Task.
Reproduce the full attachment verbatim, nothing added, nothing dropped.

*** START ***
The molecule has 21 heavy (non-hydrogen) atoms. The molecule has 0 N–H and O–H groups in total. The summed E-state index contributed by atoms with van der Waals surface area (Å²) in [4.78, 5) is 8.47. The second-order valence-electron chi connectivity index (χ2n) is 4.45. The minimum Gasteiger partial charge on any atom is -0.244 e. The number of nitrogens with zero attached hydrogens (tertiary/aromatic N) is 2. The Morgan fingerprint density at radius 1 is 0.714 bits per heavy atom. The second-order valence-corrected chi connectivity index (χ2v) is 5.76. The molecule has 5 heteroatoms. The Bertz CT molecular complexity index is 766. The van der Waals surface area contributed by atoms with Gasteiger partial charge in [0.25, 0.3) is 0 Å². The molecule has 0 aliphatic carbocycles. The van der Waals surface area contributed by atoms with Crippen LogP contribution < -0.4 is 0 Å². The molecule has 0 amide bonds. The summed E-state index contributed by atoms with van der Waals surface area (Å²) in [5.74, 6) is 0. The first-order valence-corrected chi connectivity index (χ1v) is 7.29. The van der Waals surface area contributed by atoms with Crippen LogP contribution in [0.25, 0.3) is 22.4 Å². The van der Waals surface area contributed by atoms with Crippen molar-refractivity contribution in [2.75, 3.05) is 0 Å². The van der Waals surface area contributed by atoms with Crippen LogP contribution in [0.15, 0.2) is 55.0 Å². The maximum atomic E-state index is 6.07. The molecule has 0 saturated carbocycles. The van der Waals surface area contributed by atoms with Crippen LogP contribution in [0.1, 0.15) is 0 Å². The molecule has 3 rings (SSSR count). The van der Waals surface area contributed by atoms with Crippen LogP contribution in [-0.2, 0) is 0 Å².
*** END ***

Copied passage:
The molecule has 21 heavy (non-hydrogen) atoms. The molecule has 0 N–H and O–H groups in total. The summed E-state index contributed by atoms with van der Waals surface area (Å²) in [4.78, 5) is 8.47. The second-order valence-electron chi connectivity index (χ2n) is 4.45. The minimum Gasteiger partial charge on any atom is -0.244 e. The number of nitrogens with zero attached hydrogens (tertiary/aromatic N) is 2. The Morgan fingerprint density at radius 1 is 0.714 bits per heavy atom. The second-order valence-corrected chi connectivity index (χ2v) is 5.76. The molecule has 5 heteroatoms. The Bertz CT molecular complexity index is 766. The van der Waals surface area contributed by atoms with Gasteiger partial charge in [0.25, 0.3) is 0 Å². The molecule has 0 aliphatic carbocycles. The van der Waals surface area contributed by atoms with Crippen LogP contribution < -0.4 is 0 Å². The molecule has 0 amide bonds. The summed E-state index contributed by atoms with van der Waals surface area (Å²) in [5.74, 6) is 0. The first-order valence-corrected chi connectivity index (χ1v) is 7.29. The van der Waals surface area contributed by atoms with Crippen LogP contribution in [0.25, 0.3) is 22.4 Å². The van der Waals surface area contributed by atoms with Crippen molar-refractivity contribution in [2.75, 3.05) is 0 Å². The van der Waals surface area contributed by atoms with Crippen LogP contribution in [0.15, 0.2) is 55.0 Å². The maximum atomic E-state index is 6.07. The molecule has 0 saturated carbocycles. The van der Waals surface area contributed by atoms with Crippen LogP contribution in [0.1, 0.15) is 0 Å². The molecule has 3 rings (SSSR count). The van der Waals surface area contributed by atoms with Crippen LogP contribution in [-0.2, 0) is 0 Å².